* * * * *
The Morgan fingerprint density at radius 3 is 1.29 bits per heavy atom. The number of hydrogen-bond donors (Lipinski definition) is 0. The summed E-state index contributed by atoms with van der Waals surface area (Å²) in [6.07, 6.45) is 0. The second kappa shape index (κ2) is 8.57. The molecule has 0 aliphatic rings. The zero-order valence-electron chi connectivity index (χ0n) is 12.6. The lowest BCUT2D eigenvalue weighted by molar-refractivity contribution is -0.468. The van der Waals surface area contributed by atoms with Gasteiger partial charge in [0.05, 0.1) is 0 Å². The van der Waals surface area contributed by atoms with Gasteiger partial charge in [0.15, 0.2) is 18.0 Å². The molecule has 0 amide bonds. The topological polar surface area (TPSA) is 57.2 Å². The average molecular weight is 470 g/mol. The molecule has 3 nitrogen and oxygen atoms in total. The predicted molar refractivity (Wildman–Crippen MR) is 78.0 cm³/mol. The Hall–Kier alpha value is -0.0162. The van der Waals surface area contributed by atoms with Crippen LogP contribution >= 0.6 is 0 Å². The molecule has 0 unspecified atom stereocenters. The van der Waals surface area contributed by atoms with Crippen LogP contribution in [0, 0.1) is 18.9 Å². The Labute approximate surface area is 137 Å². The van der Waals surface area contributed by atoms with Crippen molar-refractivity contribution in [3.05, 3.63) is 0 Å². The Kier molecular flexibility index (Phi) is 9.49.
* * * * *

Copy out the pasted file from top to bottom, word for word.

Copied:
The Morgan fingerprint density at radius 3 is 1.29 bits per heavy atom. The number of hydrogen-bond donors (Lipinski definition) is 0. The summed E-state index contributed by atoms with van der Waals surface area (Å²) in [6.07, 6.45) is 0. The second kappa shape index (κ2) is 8.57. The molecule has 0 aliphatic rings. The zero-order valence-electron chi connectivity index (χ0n) is 12.6. The lowest BCUT2D eigenvalue weighted by molar-refractivity contribution is -0.468. The van der Waals surface area contributed by atoms with Gasteiger partial charge in [0.05, 0.1) is 0 Å². The van der Waals surface area contributed by atoms with Gasteiger partial charge in [0.15, 0.2) is 18.0 Å². The molecule has 0 amide bonds. The topological polar surface area (TPSA) is 57.2 Å². The average molecular weight is 470 g/mol. The molecule has 3 nitrogen and oxygen atoms in total. The predicted molar refractivity (Wildman–Crippen MR) is 78.0 cm³/mol. The Hall–Kier alpha value is -0.0162. The van der Waals surface area contributed by atoms with Crippen LogP contribution >= 0.6 is 0 Å². The molecule has 0 unspecified atom stereocenters. The van der Waals surface area contributed by atoms with Crippen LogP contribution in [0, 0.1) is 18.9 Å². The Labute approximate surface area is 137 Å². The van der Waals surface area contributed by atoms with Crippen molar-refractivity contribution in [3.05, 3.63) is 0 Å². The Kier molecular flexibility index (Phi) is 9.49.